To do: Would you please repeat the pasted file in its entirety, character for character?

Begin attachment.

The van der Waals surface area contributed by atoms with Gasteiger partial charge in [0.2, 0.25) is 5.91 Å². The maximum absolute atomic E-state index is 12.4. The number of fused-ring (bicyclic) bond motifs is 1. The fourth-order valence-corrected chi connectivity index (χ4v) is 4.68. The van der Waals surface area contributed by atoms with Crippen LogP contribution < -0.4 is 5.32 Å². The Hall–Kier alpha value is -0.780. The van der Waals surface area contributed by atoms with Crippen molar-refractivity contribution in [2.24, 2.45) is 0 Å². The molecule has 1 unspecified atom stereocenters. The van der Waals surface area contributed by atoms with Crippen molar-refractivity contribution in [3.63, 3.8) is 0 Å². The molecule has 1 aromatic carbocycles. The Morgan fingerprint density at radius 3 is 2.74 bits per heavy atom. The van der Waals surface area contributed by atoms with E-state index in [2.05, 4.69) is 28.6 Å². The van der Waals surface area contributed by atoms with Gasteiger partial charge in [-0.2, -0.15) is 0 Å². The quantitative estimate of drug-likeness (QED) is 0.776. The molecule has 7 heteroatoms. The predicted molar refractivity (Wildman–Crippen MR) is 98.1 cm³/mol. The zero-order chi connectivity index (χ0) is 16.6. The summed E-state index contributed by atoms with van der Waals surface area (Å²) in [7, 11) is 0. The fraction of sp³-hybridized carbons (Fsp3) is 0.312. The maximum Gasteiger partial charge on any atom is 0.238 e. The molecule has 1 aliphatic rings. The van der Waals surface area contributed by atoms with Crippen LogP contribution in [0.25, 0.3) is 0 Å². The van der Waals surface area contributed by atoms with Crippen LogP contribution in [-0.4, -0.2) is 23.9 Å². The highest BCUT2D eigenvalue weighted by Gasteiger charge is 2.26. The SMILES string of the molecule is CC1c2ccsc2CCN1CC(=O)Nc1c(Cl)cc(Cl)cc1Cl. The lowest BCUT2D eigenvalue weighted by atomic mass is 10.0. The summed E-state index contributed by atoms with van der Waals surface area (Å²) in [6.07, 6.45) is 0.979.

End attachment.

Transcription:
The van der Waals surface area contributed by atoms with Gasteiger partial charge in [0.2, 0.25) is 5.91 Å². The maximum absolute atomic E-state index is 12.4. The number of fused-ring (bicyclic) bond motifs is 1. The fourth-order valence-corrected chi connectivity index (χ4v) is 4.68. The van der Waals surface area contributed by atoms with Crippen LogP contribution < -0.4 is 5.32 Å². The Hall–Kier alpha value is -0.780. The van der Waals surface area contributed by atoms with Crippen molar-refractivity contribution in [2.24, 2.45) is 0 Å². The molecule has 1 unspecified atom stereocenters. The van der Waals surface area contributed by atoms with Crippen molar-refractivity contribution in [3.63, 3.8) is 0 Å². The molecule has 1 aromatic carbocycles. The Morgan fingerprint density at radius 3 is 2.74 bits per heavy atom. The van der Waals surface area contributed by atoms with E-state index in [2.05, 4.69) is 28.6 Å². The van der Waals surface area contributed by atoms with Gasteiger partial charge in [-0.2, -0.15) is 0 Å². The quantitative estimate of drug-likeness (QED) is 0.776. The molecule has 7 heteroatoms. The predicted molar refractivity (Wildman–Crippen MR) is 98.1 cm³/mol. The zero-order chi connectivity index (χ0) is 16.6. The summed E-state index contributed by atoms with van der Waals surface area (Å²) in [7, 11) is 0. The fraction of sp³-hybridized carbons (Fsp3) is 0.312. The maximum Gasteiger partial charge on any atom is 0.238 e. The molecule has 1 aliphatic rings. The van der Waals surface area contributed by atoms with Crippen LogP contribution in [0.25, 0.3) is 0 Å². The van der Waals surface area contributed by atoms with Crippen LogP contribution in [-0.4, -0.2) is 23.9 Å². The highest BCUT2D eigenvalue weighted by Gasteiger charge is 2.26. The SMILES string of the molecule is CC1c2ccsc2CCN1CC(=O)Nc1c(Cl)cc(Cl)cc1Cl. The lowest BCUT2D eigenvalue weighted by atomic mass is 10.0. The summed E-state index contributed by atoms with van der Waals surface area (Å²) in [6.07, 6.45) is 0.979.